During 1906, he met the composer and pianist Percy Grainger in London. Grainger was a great admirer of Grieg's music and a strong empathy was quickly established. In a 1907 interview, Grieg stated: "I have written Norwegian Peasant Dances that no one in my country can play, and here comes this Australian who plays them as they ought to be played! He is a genius that we Scandinavians cannot do other than love." [30]

Edvard Grieg died at the Municipal Hospital in Bergen, Norway on 4 September 1907 at age 64 from heart failure. He had suffered a long period of illness. His last words were "Well, if it must be so." [31]

The funeral drew between 30,000 and 40,000 people to the streets of his home town to honor him. Obeying his wish, his own Funeral March in Memory of Rikard Nordraak was played with orchestration by his friend Johan Halvorsen, who had married Grieg's niece. In addition, the Funeral March movement from Chopin's Piano Sonata No. 2 was played. Grieg was cremated in the first Norwegian crematorium opened in Bergen just that year, and his ashes were entombed in a mountain crypt near his house, Troldhaugen. After the death of his wife, her ashes were placed alongside his. [6]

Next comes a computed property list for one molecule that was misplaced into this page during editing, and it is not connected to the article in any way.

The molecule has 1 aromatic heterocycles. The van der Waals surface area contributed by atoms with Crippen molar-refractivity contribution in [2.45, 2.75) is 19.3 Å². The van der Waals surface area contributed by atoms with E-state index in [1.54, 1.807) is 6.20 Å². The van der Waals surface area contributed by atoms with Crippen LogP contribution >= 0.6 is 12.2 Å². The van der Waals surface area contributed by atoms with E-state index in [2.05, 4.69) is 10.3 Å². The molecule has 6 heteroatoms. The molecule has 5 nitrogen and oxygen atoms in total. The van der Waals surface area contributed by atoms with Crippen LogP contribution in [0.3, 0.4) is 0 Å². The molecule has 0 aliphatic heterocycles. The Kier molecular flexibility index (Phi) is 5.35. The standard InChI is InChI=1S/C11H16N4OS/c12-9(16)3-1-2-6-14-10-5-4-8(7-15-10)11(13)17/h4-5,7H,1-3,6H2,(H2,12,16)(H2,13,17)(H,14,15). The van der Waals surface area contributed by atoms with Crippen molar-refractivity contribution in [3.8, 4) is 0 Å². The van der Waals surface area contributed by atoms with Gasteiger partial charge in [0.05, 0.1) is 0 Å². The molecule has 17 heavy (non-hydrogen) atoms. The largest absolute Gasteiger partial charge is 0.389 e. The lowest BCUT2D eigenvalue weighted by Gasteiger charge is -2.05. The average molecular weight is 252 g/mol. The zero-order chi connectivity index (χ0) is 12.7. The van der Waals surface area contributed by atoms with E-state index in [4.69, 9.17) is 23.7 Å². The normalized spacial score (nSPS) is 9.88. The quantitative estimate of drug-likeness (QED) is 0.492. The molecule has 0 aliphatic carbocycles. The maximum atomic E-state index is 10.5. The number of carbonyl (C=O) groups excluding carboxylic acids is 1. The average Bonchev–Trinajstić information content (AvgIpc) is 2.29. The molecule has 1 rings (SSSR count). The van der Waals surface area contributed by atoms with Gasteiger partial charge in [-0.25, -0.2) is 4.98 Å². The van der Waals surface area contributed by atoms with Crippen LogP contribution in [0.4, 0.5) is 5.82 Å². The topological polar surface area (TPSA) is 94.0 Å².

Edvard Grieg and his wife were Unitarians and Nina attended the Unitarian church in Copenhagen after his death. [32] [33]

A century after his death, Grieg's legacy extends beyond the field of music. There is a large sculpture of Grieg in Seattle, while one of the largest hotels in Bergen (his hometown) is named Quality Hotel Edvard Grieg and a large crater on the planet Mercury is named after Grieg.


Some of Grieg's early works include a symphony (which he later suppressed) and a piano sonata. He wrote three violin sonatas and a cello sonata. [6]